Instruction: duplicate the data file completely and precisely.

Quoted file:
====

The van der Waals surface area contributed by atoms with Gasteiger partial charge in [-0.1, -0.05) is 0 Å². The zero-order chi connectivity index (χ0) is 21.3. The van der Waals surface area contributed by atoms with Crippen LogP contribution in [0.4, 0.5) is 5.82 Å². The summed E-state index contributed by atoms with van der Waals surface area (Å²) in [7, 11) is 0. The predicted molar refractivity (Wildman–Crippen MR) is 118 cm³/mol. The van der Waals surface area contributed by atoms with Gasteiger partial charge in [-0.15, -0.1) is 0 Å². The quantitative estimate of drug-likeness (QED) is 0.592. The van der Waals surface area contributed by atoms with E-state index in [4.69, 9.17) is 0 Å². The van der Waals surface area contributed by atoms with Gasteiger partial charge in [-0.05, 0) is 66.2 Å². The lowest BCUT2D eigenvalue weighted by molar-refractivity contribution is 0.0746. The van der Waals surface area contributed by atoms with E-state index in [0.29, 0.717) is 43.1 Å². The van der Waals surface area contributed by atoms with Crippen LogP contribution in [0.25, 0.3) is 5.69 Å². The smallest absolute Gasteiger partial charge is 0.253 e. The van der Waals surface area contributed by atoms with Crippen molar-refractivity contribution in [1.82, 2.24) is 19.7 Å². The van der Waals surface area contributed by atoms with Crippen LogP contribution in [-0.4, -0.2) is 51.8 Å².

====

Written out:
The van der Waals surface area contributed by atoms with Gasteiger partial charge in [-0.1, -0.05) is 0 Å². The zero-order chi connectivity index (χ0) is 21.3. The van der Waals surface area contributed by atoms with Crippen LogP contribution in [0.4, 0.5) is 5.82 Å². The summed E-state index contributed by atoms with van der Waals surface area (Å²) in [7, 11) is 0. The predicted molar refractivity (Wildman–Crippen MR) is 118 cm³/mol. The van der Waals surface area contributed by atoms with Gasteiger partial charge in [-0.15, -0.1) is 0 Å². The quantitative estimate of drug-likeness (QED) is 0.592. The van der Waals surface area contributed by atoms with E-state index in [4.69, 9.17) is 0 Å². The van der Waals surface area contributed by atoms with Gasteiger partial charge in [-0.05, 0) is 66.2 Å². The lowest BCUT2D eigenvalue weighted by molar-refractivity contribution is 0.0746. The van der Waals surface area contributed by atoms with E-state index in [0.29, 0.717) is 43.1 Å². The van der Waals surface area contributed by atoms with Crippen LogP contribution in [0.25, 0.3) is 5.69 Å². The smallest absolute Gasteiger partial charge is 0.253 e. The van der Waals surface area contributed by atoms with Crippen molar-refractivity contribution in [1.82, 2.24) is 19.7 Å². The van der Waals surface area contributed by atoms with Crippen LogP contribution in [-0.4, -0.2) is 51.8 Å².